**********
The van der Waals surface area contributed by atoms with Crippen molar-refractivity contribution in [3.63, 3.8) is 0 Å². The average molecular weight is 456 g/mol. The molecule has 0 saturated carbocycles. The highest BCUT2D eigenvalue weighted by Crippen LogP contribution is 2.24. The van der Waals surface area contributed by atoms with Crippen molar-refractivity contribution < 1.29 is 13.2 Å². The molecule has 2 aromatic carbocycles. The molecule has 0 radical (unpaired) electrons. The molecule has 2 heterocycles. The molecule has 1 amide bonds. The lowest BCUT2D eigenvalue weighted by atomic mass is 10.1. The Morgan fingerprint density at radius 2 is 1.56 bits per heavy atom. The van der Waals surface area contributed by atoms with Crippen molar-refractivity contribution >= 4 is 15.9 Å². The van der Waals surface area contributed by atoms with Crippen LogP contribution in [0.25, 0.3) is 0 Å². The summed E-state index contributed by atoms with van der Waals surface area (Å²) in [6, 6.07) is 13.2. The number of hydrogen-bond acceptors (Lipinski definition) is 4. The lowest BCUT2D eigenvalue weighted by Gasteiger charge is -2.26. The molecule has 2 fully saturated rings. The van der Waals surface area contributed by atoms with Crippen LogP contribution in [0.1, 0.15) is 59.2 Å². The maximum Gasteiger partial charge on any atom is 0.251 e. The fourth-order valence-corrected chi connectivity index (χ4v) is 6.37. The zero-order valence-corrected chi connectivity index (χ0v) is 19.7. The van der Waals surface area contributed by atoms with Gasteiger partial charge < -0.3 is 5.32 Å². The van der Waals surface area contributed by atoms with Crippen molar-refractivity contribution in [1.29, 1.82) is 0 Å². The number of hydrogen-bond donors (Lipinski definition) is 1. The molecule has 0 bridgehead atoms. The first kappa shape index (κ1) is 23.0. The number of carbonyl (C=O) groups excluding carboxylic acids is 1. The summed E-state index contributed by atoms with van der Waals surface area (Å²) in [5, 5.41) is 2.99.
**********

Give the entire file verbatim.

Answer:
The van der Waals surface area contributed by atoms with Crippen molar-refractivity contribution in [3.63, 3.8) is 0 Å². The average molecular weight is 456 g/mol. The molecule has 0 saturated carbocycles. The highest BCUT2D eigenvalue weighted by Crippen LogP contribution is 2.24. The van der Waals surface area contributed by atoms with Crippen molar-refractivity contribution < 1.29 is 13.2 Å². The molecule has 2 aromatic carbocycles. The molecule has 0 radical (unpaired) electrons. The molecule has 2 heterocycles. The molecule has 1 amide bonds. The lowest BCUT2D eigenvalue weighted by atomic mass is 10.1. The Morgan fingerprint density at radius 2 is 1.56 bits per heavy atom. The van der Waals surface area contributed by atoms with Crippen molar-refractivity contribution >= 4 is 15.9 Å². The van der Waals surface area contributed by atoms with Crippen LogP contribution in [0.25, 0.3) is 0 Å². The summed E-state index contributed by atoms with van der Waals surface area (Å²) in [6, 6.07) is 13.2. The number of hydrogen-bond acceptors (Lipinski definition) is 4. The lowest BCUT2D eigenvalue weighted by Gasteiger charge is -2.26. The molecule has 2 fully saturated rings. The van der Waals surface area contributed by atoms with Crippen LogP contribution in [0.1, 0.15) is 59.2 Å². The maximum Gasteiger partial charge on any atom is 0.251 e. The fourth-order valence-corrected chi connectivity index (χ4v) is 6.37. The zero-order valence-corrected chi connectivity index (χ0v) is 19.7. The van der Waals surface area contributed by atoms with Gasteiger partial charge < -0.3 is 5.32 Å². The van der Waals surface area contributed by atoms with Crippen molar-refractivity contribution in [1.29, 1.82) is 0 Å². The number of hydrogen-bond donors (Lipinski definition) is 1. The molecule has 0 bridgehead atoms. The first kappa shape index (κ1) is 23.0. The number of carbonyl (C=O) groups excluding carboxylic acids is 1. The summed E-state index contributed by atoms with van der Waals surface area (Å²) in [5, 5.41) is 2.99.